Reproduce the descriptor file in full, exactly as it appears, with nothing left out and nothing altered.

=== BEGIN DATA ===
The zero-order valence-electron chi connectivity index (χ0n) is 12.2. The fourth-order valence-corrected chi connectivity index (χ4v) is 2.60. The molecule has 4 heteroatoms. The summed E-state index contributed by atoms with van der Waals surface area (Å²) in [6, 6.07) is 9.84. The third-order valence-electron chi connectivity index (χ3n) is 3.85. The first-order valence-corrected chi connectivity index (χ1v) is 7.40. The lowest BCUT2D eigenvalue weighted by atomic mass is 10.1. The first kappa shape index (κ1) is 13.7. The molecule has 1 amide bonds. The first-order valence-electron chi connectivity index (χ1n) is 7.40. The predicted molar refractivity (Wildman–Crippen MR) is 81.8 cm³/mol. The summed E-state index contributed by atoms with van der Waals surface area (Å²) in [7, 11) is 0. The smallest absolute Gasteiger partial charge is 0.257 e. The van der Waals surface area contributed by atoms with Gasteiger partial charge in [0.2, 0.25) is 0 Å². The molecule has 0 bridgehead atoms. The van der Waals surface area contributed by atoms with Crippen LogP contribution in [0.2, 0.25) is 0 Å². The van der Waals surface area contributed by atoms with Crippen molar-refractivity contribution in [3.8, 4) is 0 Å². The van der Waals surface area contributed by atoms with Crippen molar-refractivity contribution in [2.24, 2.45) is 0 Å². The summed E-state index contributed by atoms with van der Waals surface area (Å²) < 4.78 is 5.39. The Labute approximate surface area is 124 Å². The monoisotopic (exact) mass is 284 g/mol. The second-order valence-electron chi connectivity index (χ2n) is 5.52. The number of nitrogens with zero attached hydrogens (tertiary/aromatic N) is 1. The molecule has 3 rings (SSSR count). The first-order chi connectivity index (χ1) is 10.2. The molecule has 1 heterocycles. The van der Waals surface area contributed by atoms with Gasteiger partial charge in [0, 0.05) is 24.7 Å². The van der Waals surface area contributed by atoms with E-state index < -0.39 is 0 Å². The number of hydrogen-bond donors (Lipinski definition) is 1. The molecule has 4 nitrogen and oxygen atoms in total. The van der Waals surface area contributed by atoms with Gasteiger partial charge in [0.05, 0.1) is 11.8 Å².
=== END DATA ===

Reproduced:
The zero-order valence-electron chi connectivity index (χ0n) is 12.2. The fourth-order valence-corrected chi connectivity index (χ4v) is 2.60. The molecule has 4 heteroatoms. The summed E-state index contributed by atoms with van der Waals surface area (Å²) in [6, 6.07) is 9.84. The third-order valence-electron chi connectivity index (χ3n) is 3.85. The first-order valence-corrected chi connectivity index (χ1v) is 7.40. The lowest BCUT2D eigenvalue weighted by atomic mass is 10.1. The first kappa shape index (κ1) is 13.7. The molecule has 1 amide bonds. The first-order valence-electron chi connectivity index (χ1n) is 7.40. The predicted molar refractivity (Wildman–Crippen MR) is 81.8 cm³/mol. The summed E-state index contributed by atoms with van der Waals surface area (Å²) in [7, 11) is 0. The smallest absolute Gasteiger partial charge is 0.257 e. The van der Waals surface area contributed by atoms with Gasteiger partial charge in [0.2, 0.25) is 0 Å². The molecule has 0 bridgehead atoms. The van der Waals surface area contributed by atoms with Crippen LogP contribution in [0.2, 0.25) is 0 Å². The van der Waals surface area contributed by atoms with Crippen molar-refractivity contribution in [3.8, 4) is 0 Å². The van der Waals surface area contributed by atoms with Crippen molar-refractivity contribution in [2.24, 2.45) is 0 Å². The summed E-state index contributed by atoms with van der Waals surface area (Å²) < 4.78 is 5.39. The Labute approximate surface area is 124 Å². The monoisotopic (exact) mass is 284 g/mol. The second-order valence-electron chi connectivity index (χ2n) is 5.52. The number of nitrogens with zero attached hydrogens (tertiary/aromatic N) is 1. The molecule has 3 rings (SSSR count). The first-order chi connectivity index (χ1) is 10.2. The molecule has 1 heterocycles. The van der Waals surface area contributed by atoms with Gasteiger partial charge in [0, 0.05) is 24.7 Å². The van der Waals surface area contributed by atoms with E-state index < -0.39 is 0 Å². The number of hydrogen-bond donors (Lipinski definition) is 1. The molecule has 4 nitrogen and oxygen atoms in total. The van der Waals surface area contributed by atoms with Gasteiger partial charge in [0.05, 0.1) is 11.8 Å².